A US$20 per person transit card is payable on departure at Quito Airport and a US$100 per person national park entry fee is payable on arrival on the islands. Please have cash on hand for these transactions as credit cards can be time consuming.
On arrival in the Galapagos, you collect your luggage and meet the cruise guide at the arrival’s hall. First you need to take the bus from the airport to the dock. Our guide will provide you the ticket for this. On arrival to the dock you will then take the Ferry to cross the Itabaca Channel and get from Baltra to Santa Cruz Island. We then head to the Highlands of Santa Cruz for our first Galapagos adventure.
Beginning at the coast in the northern part of the island, we travel across Santa Cruz through the agricultural region and into the misty forests where we can see the unique Scalesia cloud forest, dome-shaped giant tortoises in the wild, different species of Darwin finches and possibly the world famous woodpecker and warbler finches, as well as vermillion flycatchers. Today we will enjoy lunch in the highlands.
This afternoon we travel to Puerto Ayora, where we are then transferred to our boat, the Grand Daphne. Once on board, you will be assigned your cabin, meet the crew members and get to know better our guide and the group.
Discover the quirky maritime history of Post Office Bay, which has the oldest postal system in the Americas. Steeped in history, in 1793 a post office barrel was erected for mariners to post their mail and assist in delivery of mail to the United States and Europe.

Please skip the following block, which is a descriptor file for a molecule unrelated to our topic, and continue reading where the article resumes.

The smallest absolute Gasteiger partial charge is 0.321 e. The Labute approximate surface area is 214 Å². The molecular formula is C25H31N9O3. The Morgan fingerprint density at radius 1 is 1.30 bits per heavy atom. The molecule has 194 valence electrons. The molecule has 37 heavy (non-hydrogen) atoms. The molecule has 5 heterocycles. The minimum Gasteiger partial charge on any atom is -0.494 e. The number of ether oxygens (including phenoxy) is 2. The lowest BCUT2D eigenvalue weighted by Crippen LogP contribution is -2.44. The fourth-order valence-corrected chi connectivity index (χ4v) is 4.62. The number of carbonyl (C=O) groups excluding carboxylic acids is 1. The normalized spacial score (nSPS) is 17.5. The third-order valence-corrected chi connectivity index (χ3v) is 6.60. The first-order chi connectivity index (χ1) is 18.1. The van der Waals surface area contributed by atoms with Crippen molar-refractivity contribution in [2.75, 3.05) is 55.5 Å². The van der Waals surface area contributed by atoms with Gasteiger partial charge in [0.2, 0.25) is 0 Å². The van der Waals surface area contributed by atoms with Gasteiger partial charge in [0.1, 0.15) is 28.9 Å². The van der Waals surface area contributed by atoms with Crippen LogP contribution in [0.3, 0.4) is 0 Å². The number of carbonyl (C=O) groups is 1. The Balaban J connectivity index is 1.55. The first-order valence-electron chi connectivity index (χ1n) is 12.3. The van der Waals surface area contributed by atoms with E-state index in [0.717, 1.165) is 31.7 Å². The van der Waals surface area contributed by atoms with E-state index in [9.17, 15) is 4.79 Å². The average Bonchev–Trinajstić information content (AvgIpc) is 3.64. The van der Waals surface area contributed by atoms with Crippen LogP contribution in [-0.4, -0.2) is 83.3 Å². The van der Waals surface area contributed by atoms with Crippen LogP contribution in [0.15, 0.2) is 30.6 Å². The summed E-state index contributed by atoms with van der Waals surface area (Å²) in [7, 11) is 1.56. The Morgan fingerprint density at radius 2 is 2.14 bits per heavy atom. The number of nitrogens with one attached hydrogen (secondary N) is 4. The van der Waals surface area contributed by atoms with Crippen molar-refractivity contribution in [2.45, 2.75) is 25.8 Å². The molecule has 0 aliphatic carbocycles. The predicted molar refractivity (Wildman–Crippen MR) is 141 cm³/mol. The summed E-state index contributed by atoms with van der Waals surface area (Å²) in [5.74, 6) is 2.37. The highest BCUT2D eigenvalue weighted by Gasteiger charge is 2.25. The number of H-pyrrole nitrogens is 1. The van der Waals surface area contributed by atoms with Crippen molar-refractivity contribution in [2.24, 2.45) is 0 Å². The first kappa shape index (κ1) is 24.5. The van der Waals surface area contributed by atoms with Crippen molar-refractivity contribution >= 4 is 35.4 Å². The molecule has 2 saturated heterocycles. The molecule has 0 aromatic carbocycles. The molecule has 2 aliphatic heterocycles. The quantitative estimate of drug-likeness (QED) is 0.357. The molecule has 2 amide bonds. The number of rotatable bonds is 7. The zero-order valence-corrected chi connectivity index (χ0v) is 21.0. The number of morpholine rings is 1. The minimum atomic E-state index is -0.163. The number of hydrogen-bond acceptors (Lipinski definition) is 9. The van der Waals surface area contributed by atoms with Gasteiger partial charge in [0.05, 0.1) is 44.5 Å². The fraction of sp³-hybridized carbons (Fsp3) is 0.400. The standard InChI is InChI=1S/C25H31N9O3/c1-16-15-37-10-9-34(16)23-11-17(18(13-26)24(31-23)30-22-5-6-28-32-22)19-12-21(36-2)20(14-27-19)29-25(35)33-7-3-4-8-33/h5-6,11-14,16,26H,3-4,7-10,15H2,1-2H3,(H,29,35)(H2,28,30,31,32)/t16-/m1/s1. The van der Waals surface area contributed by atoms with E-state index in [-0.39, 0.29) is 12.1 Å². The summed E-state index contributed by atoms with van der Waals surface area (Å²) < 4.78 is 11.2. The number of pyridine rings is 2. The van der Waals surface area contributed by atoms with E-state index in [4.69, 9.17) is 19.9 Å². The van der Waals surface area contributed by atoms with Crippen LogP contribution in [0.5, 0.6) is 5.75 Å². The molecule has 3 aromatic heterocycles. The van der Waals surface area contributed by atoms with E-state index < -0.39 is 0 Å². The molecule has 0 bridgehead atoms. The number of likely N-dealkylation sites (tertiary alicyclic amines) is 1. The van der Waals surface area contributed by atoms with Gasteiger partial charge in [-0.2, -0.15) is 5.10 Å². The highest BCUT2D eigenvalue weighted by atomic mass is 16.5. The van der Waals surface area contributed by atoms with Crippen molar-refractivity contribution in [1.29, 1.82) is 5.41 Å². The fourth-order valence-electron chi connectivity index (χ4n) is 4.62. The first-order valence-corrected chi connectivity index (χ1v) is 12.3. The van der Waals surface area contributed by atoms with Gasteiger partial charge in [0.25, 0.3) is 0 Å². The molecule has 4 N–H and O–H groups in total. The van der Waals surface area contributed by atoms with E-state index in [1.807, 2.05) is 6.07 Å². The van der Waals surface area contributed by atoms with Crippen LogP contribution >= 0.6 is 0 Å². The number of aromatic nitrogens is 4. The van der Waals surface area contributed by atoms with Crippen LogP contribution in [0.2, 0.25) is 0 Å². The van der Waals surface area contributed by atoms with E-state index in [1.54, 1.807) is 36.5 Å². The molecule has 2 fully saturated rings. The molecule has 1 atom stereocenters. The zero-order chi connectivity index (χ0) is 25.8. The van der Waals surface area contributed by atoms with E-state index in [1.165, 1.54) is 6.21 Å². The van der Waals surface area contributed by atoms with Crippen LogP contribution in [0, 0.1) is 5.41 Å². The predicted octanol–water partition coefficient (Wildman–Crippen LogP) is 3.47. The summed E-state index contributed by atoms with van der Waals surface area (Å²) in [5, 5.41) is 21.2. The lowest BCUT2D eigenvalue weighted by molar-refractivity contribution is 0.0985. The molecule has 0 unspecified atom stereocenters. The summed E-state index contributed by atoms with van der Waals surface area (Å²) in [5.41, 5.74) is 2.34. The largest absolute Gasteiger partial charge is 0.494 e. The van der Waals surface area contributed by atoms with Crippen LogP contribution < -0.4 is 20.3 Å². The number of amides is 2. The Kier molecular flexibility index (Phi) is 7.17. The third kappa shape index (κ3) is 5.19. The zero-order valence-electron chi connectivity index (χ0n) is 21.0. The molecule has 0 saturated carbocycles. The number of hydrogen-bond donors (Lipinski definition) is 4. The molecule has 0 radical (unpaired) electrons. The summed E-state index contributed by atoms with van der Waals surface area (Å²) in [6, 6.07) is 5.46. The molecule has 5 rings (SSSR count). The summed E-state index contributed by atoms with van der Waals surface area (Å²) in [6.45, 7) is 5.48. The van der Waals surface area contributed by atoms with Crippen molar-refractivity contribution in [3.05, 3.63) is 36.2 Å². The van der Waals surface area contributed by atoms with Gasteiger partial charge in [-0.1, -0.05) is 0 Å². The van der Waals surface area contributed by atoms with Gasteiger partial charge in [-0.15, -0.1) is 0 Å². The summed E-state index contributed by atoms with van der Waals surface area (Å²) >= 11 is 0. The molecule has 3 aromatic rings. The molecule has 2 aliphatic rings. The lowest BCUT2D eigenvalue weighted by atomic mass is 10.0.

It was simple, a sailor leaves a letter with its destination and to whom it goes and take a letter from another sailor if he is going to that letter´s destination. This custom continues today with Galapagos visitors leaving letters and postcards to be collected by the next passing boat. Send one of your own and check if there are any you can deliver back home. Snorkeling and enjoying a panga ride are activities also included in this outing.
We go ashore at Punta Cormorant where the sand is made up of fine olivine crystals, a glassy volcanic mineral, giving the beach an olive-green color. It is the best place to see Galapagos sea lions. Today is also one of our finest opportunities to see pink flamingos and other water birds wading in the lagoons, including pintails and stilts. The walk continues to a white flour sandy beach to an Eastern Pacific green turtle nesting site. Young diamond stingrays are commonly found in the shoreline and enjoy the view of the turquoise crystalline ocean.
Just offshore, the famous Devil’s Crown is an old eroded volcanic cone and a popular roosting site for seabirds such as boobies, pelicans and frigates. Red-billed tropicbirds can also be seen nesting in the rocky crevices. The center of the cone is an outstanding snorkeling spot and many people find this one of the best snorkeling experiences of their trip. We might see rays, sharks, sea lions and turtles.